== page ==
Writing Tip of the Day

Rage Comic Writing #5
Hyphen:The hyphen (-) is used to connect two or more words and numbers into a single concept. In the above image, the hyphen is used to link two words to describe hair (although it is a bit of a stretch because this is slang). Without the hyphen, it looks as though the speaker is impressed with hair from a different part of the body
(The dash [–] is longer and is used to indicate an interruption in a sentence)

Rage Comic Writing #5

Hyphen:
The hyphen (-) is used to connect two or more words and numbers into a single concept. In the above image, the hyphen is used to link two words to describe hair (although it is a bit of a stretch because this is slang). Without the hyphen, it looks as though the speaker is impressed with hair from a different part of the body

(The dash [–] is longer and is used to indicate an interruption in a sentence)

(Source: writing-tip-of-the-day)

Yo, Grammar: What’s Up With “Who” and “Whom”?

theyuniversity:

imageTumblr_mahk7mppxb1r8rbu9o1_500_largeimage

imageimageimageimageimage

  • Although some people (including teachers) claim that “whom” is no longer relevant (i.e., no one uses it, and no one knows how to use it properly), standardized exams (including the SAT) do include questions that test whether you know the difference between the two!
  • If this is still confusing to you, rephrase your sentence to avoid the entire who vs. whom problem.
  • If you have further questions on this topic, tweet us @The_YUNiversity. Cheers.

(via theyuniversity)

Writing Tip #4 (image)

Writing Tip #4 (image)

(Source: writing-tip-of-the-day)

Writing Tip #3 (image)
Many thanks to my friend for the lovely eCard ;]

Writing Tip #3 (image)

Many thanks to my friend for the lovely eCard ;]

(Source: writing-tip-of-the-day)

Writing Tip #2
Commonly confused words: dear/deer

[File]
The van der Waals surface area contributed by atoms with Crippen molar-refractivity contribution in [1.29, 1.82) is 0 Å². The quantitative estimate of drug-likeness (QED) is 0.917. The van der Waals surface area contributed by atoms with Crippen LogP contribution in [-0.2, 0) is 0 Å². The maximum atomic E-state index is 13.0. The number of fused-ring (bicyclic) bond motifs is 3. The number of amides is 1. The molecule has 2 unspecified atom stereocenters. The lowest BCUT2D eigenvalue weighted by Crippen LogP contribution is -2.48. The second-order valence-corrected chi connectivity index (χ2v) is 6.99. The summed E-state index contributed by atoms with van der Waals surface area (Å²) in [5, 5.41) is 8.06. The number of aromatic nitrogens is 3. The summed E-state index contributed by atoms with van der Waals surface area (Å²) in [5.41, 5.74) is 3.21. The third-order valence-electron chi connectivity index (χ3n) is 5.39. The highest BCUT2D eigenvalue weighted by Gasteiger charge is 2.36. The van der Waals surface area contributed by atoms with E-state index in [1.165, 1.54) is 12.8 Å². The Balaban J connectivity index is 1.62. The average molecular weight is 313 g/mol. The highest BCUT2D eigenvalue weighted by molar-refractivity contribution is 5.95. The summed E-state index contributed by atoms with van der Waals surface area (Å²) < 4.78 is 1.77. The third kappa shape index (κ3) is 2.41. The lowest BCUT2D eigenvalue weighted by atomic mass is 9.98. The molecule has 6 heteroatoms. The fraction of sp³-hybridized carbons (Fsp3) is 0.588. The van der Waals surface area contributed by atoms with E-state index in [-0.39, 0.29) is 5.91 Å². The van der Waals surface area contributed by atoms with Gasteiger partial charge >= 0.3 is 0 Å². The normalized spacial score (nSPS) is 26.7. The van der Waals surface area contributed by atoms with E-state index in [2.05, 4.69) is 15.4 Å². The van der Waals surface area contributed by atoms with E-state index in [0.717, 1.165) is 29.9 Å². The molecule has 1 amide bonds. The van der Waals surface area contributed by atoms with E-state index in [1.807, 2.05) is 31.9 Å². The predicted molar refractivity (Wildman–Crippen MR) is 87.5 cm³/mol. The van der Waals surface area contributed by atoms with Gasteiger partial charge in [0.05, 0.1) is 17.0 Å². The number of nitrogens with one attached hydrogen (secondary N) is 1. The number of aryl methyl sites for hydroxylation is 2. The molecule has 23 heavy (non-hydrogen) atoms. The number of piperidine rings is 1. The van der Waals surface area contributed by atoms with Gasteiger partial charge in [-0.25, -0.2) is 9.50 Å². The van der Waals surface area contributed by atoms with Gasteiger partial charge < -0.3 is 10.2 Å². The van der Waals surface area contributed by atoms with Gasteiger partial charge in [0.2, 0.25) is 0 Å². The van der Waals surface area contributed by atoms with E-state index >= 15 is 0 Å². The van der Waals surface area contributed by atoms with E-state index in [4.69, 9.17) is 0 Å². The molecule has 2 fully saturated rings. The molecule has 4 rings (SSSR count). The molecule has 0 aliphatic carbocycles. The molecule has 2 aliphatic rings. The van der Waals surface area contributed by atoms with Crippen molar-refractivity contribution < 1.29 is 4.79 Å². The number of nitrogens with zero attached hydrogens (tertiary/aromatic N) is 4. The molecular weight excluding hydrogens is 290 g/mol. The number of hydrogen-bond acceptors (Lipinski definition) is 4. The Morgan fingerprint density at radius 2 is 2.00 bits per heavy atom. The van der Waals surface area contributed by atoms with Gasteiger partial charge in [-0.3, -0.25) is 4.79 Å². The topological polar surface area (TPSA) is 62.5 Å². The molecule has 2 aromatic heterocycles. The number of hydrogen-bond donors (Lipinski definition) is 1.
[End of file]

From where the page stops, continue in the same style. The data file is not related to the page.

dear:
adj.: regarded with deep affection
e.g. He is a dear friend of mine.  We were very close growing up.
noun: a lovable person
e.g. She is a dear!  She gets along with everyone.
exclamation: used in expressions of surprise or dismay
e.g. Oh dear!  I forgot to pick up the cake this morning.

deer:
noun: a hoofed animal that is a member of the Cervidae family
"deer" is singular and plural
e.g. Bambi is a fawn, which is a baby deer.

(Source: writing-tip-of-the-day)

Rage Comic Writing #4
The comma has many uses. One is to let the reader know who is being directly addressed. Without the comma, Person X is asking his friend if he told Alice.  With the comma, Person X is asking Alice if she was the one who spread information.

Rage Comic Writing #4

The comma has many uses. One is to let the reader know who is being directly addressed. Without the comma, Person X is asking his friend if he told Alice.  With the comma, Person X is asking Alice if she was the one who spread information.

(Source: writing-tip-of-the-day)

Rage Comic Writing #3
Commonly confused words: than/then
"Than" is a conjunction used in comparisons"Then" has several meanings: indicates a point in time, next in a series, in that case

Rage Comic Writing #3

Commonly confused words: than/then

"Than" is a conjunction used in comparisons
"Then" has several meanings: indicates a point in time, next in a series, in that case

(Source: writing-tip-of-the-day)

Rage Comic Writing #2
Use commas before or surrounding the name or title of a person directly addressed.

Rage Comic Writing #2

Use commas before or surrounding the name or title of a person directly addressed.

(Source: writing-tip-of-the-day)

Rage Comic Writing #1
Commonly Confused Words: compliment/complement

Rage Comic Writing #1

Commonly Confused Words: compliment/complement

(Source: writing-tip-of-the-day)

Writing Tip #1

"without" is one word
“every time” is two words
“lifestyle” is one word
“a lot” is two words
“loose” means not tight
“of” doesn’t come after “should/would/could”

Your name is spelled with a certain combination of letters and spaces/symbols.
Words are spelled with a certain combination of letters and spaces/symbols.

Changing the spelling of your name doesn’t change who you are, but it affects how others will identify you in writing.
Changing the spelling of words doesn’t change the sentence in your head, but it affects what you are communicating to your reader.

We can’t always rely on our friends’ fluency of the language.
“I can see your garbage.”
“I can see you’re garbage.”

(Source: writing-tip-of-the-day)

Welcome to “Writing tip of the day”

"Writing tip of the day" is a blog meant to educate others about commonly confused and misused words, punctuation, phrases, et cetera. Posts are (thus far) sectioned into two categories: Rage Comic Writing and Writing Tips.  I hope you find these posts entertaining and educational